How to make the most of resistance in research subjects

Boston ethnographer argues that people often disclose more than intended when they close ranks and create obstacles

April 17, 2024
Montage of body in a morgue, French fighter plane and Harvard University to illustrate resistance in research subjects.
Source: Getty Images/iStock/Alamy montage

For psychotherapists, it is often the things that people shy away from talking about that prove to be the most significant. Something very similar applies to ethnographic research, according to Michel Anteby, professor of management and organisations at Boston University.

He has carried out projects among clinical anatomists, celebrity ghostwriters, Disney puppeteers, French engineers and even his former colleagues at Harvard Business School. Yet in every case it is by attending to their defence mechanisms – obstructing, hiding, shelving, silencing, forgetting and denying – that he has gained crucial insights into their central concerns, he writes in his wide-ranging new book, The Interloper: Lessons from Resistance in the Field.

Different ethnographers adopt different techniques for interacting and blending in with their subjects out “in the field”. One researcher described in Professor Anteby’s book deliberately adopted what she called “a soft-butch lesbian demeanour” when exploring attitudes to sexuality and gender among high-school boys. He also mentions a colleague who worked on anxious white males in positions of power and found it very easy to reassure them because she had been brought up in a traditional Mormon family where women were expected to “validate the power of their male relatives”.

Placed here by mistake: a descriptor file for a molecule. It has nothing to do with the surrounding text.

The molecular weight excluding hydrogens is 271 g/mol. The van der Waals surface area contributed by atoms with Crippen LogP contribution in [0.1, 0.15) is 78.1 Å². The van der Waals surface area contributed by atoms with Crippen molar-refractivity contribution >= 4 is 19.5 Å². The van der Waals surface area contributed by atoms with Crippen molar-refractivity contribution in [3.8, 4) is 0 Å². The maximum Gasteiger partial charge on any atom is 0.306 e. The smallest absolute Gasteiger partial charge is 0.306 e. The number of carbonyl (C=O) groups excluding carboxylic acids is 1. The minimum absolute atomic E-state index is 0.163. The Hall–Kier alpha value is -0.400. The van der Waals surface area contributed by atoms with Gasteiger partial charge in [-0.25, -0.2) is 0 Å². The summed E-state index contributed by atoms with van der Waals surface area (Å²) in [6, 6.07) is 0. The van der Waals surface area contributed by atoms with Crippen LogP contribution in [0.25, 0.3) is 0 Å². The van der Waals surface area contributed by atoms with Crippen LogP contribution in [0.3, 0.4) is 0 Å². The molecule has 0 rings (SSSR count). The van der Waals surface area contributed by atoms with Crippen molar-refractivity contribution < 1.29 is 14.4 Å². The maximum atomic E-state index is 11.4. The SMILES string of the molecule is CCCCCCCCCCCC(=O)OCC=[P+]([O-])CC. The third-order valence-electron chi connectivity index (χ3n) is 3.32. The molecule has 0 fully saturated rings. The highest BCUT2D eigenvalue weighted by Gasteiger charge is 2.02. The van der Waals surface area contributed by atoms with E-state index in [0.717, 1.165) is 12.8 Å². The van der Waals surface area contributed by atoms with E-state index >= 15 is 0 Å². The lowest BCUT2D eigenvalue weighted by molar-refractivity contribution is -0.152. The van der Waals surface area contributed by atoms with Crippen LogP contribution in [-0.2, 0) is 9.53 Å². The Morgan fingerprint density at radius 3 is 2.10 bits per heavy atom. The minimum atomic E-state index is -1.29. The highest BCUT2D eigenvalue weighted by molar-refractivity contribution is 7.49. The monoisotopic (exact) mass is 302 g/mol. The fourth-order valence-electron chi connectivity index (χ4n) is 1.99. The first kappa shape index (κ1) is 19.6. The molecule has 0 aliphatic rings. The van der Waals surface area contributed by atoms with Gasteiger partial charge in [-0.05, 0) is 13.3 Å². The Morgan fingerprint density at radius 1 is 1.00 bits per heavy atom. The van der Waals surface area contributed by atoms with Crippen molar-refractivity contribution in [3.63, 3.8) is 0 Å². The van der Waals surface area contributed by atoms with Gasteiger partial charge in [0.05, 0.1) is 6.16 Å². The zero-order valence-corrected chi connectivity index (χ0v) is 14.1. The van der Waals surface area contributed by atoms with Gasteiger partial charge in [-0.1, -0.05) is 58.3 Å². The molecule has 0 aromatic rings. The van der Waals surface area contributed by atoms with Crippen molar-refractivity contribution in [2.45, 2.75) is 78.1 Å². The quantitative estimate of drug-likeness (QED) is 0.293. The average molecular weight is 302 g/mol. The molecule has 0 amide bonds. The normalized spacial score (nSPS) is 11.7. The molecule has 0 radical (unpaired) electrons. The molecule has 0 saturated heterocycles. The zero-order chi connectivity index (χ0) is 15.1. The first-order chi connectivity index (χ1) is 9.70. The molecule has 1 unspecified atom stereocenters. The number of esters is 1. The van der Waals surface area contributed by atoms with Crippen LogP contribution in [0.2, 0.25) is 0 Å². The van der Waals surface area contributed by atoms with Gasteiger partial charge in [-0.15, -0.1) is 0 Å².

Yet he himself grew up gay in a conventional French family that found it difficult to deal with homosexuality, so he is always alert to the silences and evasions that reveal the anxieties and sometimes paranoia to be found in particular workplaces. “It’s like a detective dealing with clues,” he suggested. “Many are visible, but as many are hidden, invisible, silent and not fully obvious.”

Though ethnographers often describe the difficulties of “gaining access” to the places they want to study, Professor Anteby notes in The Interloper, this is usually presented as preparatory to the real fieldwork, though in reality “all the time spent prior to gaining access is also fieldwork” and can prove very illuminating. Furthermore, “whenever I feel access is too easy”, he told Times Higher Education,I become very uncomfortable. Some of my colleagues will run with it and are overjoyed that doors are opening up, but to me it codes as a bit suspicious.” 

Since even tiny acts of evasion or resistance can uncover tensions, taboos and hidden histories, Professor Anteby urged his fellow researchers to “keep track of them and understand them as they unfold, rather than just consider them as hurdles or problems”.

While working on a doctorate about a French aeronautics factory, he spoke to a former craftsman about a particular engine that had been developed during the 1970s in partnership with General Electric (GE). Yet the man brushed aside any questions about whether he had himself been to the US or received any visits from American engineers.